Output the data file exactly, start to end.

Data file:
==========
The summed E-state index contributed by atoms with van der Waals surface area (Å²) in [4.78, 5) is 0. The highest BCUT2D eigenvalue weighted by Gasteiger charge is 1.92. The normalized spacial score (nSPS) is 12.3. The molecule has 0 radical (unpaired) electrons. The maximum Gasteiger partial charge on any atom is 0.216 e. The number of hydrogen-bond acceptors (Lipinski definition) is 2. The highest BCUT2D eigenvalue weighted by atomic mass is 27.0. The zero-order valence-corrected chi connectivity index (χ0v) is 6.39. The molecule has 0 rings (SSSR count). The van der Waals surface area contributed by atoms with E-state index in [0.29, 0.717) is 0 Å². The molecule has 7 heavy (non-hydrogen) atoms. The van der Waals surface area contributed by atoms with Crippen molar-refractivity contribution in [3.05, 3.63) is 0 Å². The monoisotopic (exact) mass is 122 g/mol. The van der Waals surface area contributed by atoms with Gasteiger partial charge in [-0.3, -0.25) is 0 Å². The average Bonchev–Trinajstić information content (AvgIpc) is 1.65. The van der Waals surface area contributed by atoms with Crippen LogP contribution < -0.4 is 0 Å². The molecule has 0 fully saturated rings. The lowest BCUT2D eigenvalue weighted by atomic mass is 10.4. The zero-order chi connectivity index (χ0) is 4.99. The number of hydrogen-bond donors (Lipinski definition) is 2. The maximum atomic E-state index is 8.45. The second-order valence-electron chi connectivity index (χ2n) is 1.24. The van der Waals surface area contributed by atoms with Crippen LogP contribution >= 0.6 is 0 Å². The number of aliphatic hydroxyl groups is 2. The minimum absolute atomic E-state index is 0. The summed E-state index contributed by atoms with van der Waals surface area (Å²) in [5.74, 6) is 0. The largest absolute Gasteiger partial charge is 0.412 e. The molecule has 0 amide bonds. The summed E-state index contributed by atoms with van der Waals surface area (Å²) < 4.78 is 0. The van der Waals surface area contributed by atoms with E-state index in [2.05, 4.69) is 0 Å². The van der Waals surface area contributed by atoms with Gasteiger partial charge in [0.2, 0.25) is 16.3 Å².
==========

The summed E-state index contributed by atoms with van der Waals surface area (Å²) in [4.78, 5) is 0. The highest BCUT2D eigenvalue weighted by Gasteiger charge is 1.92. The normalized spacial score (nSPS) is 12.3. The molecule has 0 radical (unpaired) electrons. The maximum Gasteiger partial charge on any atom is 0.216 e. The number of hydrogen-bond acceptors (Lipinski definition) is 2. The highest BCUT2D eigenvalue weighted by atomic mass is 27.0. The zero-order valence-corrected chi connectivity index (χ0v) is 6.39. The molecule has 0 rings (SSSR count). The van der Waals surface area contributed by atoms with E-state index in [0.29, 0.717) is 0 Å². The molecule has 7 heavy (non-hydrogen) atoms. The van der Waals surface area contributed by atoms with Crippen molar-refractivity contribution in [3.05, 3.63) is 0 Å². The monoisotopic (exact) mass is 122 g/mol. The van der Waals surface area contributed by atoms with Gasteiger partial charge in [-0.3, -0.25) is 0 Å². The average Bonchev–Trinajstić information content (AvgIpc) is 1.65. The van der Waals surface area contributed by atoms with Crippen LogP contribution < -0.4 is 0 Å². The molecule has 0 fully saturated rings. The lowest BCUT2D eigenvalue weighted by atomic mass is 10.4. The zero-order chi connectivity index (χ0) is 4.99. The number of hydrogen-bond donors (Lipinski definition) is 2. The maximum atomic E-state index is 8.45. The second-order valence-electron chi connectivity index (χ2n) is 1.24. The van der Waals surface area contributed by atoms with Crippen LogP contribution >= 0.6 is 0 Å². The number of aliphatic hydroxyl groups is 2. The minimum absolute atomic E-state index is 0. The summed E-state index contributed by atoms with van der Waals surface area (Å²) in [5.74, 6) is 0. The largest absolute Gasteiger partial charge is 0.412 e. The molecule has 0 amide bonds. The summed E-state index contributed by atoms with van der Waals surface area (Å²) < 4.78 is 0. The van der Waals surface area contributed by atoms with E-state index in [2.05, 4.69) is 0 Å². The van der Waals surface area contributed by atoms with Gasteiger partial charge in [0.2, 0.25) is 16.3 Å².